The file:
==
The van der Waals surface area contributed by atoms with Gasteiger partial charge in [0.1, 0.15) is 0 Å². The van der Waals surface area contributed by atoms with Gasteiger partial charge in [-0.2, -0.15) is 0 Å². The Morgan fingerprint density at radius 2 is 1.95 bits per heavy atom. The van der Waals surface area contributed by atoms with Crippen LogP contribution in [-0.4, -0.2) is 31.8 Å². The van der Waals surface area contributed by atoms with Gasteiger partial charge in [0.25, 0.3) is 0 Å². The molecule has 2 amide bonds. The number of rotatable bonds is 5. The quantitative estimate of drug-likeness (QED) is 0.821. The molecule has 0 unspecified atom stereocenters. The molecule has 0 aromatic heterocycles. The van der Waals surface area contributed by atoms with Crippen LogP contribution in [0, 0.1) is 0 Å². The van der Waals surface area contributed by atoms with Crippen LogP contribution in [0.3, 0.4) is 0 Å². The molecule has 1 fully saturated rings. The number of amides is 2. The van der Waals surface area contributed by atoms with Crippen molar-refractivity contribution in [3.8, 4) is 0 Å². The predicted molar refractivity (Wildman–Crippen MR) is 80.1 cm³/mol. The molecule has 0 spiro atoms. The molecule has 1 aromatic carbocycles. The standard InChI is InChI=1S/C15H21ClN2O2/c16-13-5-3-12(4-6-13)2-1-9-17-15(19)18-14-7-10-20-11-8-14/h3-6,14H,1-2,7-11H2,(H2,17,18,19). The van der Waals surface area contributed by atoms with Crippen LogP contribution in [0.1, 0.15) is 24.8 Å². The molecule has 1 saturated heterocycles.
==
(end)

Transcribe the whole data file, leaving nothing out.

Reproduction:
The van der Waals surface area contributed by atoms with Gasteiger partial charge in [0.1, 0.15) is 0 Å². The van der Waals surface area contributed by atoms with Gasteiger partial charge in [-0.2, -0.15) is 0 Å². The Morgan fingerprint density at radius 2 is 1.95 bits per heavy atom. The van der Waals surface area contributed by atoms with Crippen LogP contribution in [-0.4, -0.2) is 31.8 Å². The van der Waals surface area contributed by atoms with Gasteiger partial charge in [0.25, 0.3) is 0 Å². The molecule has 2 amide bonds. The number of rotatable bonds is 5. The quantitative estimate of drug-likeness (QED) is 0.821. The molecule has 0 unspecified atom stereocenters. The molecule has 0 aromatic heterocycles. The van der Waals surface area contributed by atoms with Crippen LogP contribution in [0, 0.1) is 0 Å². The van der Waals surface area contributed by atoms with Crippen LogP contribution in [0.3, 0.4) is 0 Å². The molecule has 1 fully saturated rings. The number of amides is 2. The van der Waals surface area contributed by atoms with Crippen molar-refractivity contribution in [3.8, 4) is 0 Å². The predicted molar refractivity (Wildman–Crippen MR) is 80.1 cm³/mol. The molecule has 0 spiro atoms. The molecule has 1 aromatic carbocycles. The standard InChI is InChI=1S/C15H21ClN2O2/c16-13-5-3-12(4-6-13)2-1-9-17-15(19)18-14-7-10-20-11-8-14/h3-6,14H,1-2,7-11H2,(H2,17,18,19). The van der Waals surface area contributed by atoms with Crippen LogP contribution in [0.1, 0.15) is 24.8 Å². The molecule has 1 saturated heterocycles.